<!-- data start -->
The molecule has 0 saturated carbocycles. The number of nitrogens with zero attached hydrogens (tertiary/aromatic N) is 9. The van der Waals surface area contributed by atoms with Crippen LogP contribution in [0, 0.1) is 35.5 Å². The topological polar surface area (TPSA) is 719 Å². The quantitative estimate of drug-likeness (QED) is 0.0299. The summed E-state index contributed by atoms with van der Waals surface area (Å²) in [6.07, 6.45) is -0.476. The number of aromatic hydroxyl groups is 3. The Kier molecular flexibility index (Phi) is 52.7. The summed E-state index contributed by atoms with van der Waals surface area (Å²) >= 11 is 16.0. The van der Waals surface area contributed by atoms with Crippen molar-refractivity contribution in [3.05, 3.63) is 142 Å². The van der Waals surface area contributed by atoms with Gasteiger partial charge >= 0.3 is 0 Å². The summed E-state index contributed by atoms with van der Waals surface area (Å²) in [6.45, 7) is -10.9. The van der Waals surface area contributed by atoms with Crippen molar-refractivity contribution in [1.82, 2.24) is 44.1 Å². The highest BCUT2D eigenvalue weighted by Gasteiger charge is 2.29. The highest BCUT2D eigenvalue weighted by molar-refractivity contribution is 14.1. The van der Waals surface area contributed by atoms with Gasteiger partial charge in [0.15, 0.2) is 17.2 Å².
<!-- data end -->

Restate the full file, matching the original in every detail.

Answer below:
The molecule has 0 saturated carbocycles. The number of nitrogens with zero attached hydrogens (tertiary/aromatic N) is 9. The van der Waals surface area contributed by atoms with Crippen LogP contribution in [0, 0.1) is 35.5 Å². The topological polar surface area (TPSA) is 719 Å². The quantitative estimate of drug-likeness (QED) is 0.0299. The summed E-state index contributed by atoms with van der Waals surface area (Å²) in [6.07, 6.45) is -0.476. The number of aromatic hydroxyl groups is 3. The Kier molecular flexibility index (Phi) is 52.7. The summed E-state index contributed by atoms with van der Waals surface area (Å²) >= 11 is 16.0. The van der Waals surface area contributed by atoms with Crippen molar-refractivity contribution in [3.05, 3.63) is 142 Å². The van der Waals surface area contributed by atoms with Gasteiger partial charge >= 0.3 is 0 Å². The summed E-state index contributed by atoms with van der Waals surface area (Å²) in [6.45, 7) is -10.9. The van der Waals surface area contributed by atoms with Crippen molar-refractivity contribution in [1.82, 2.24) is 44.1 Å². The highest BCUT2D eigenvalue weighted by Gasteiger charge is 2.29. The highest BCUT2D eigenvalue weighted by molar-refractivity contribution is 14.1. The van der Waals surface area contributed by atoms with Gasteiger partial charge in [0.15, 0.2) is 17.2 Å².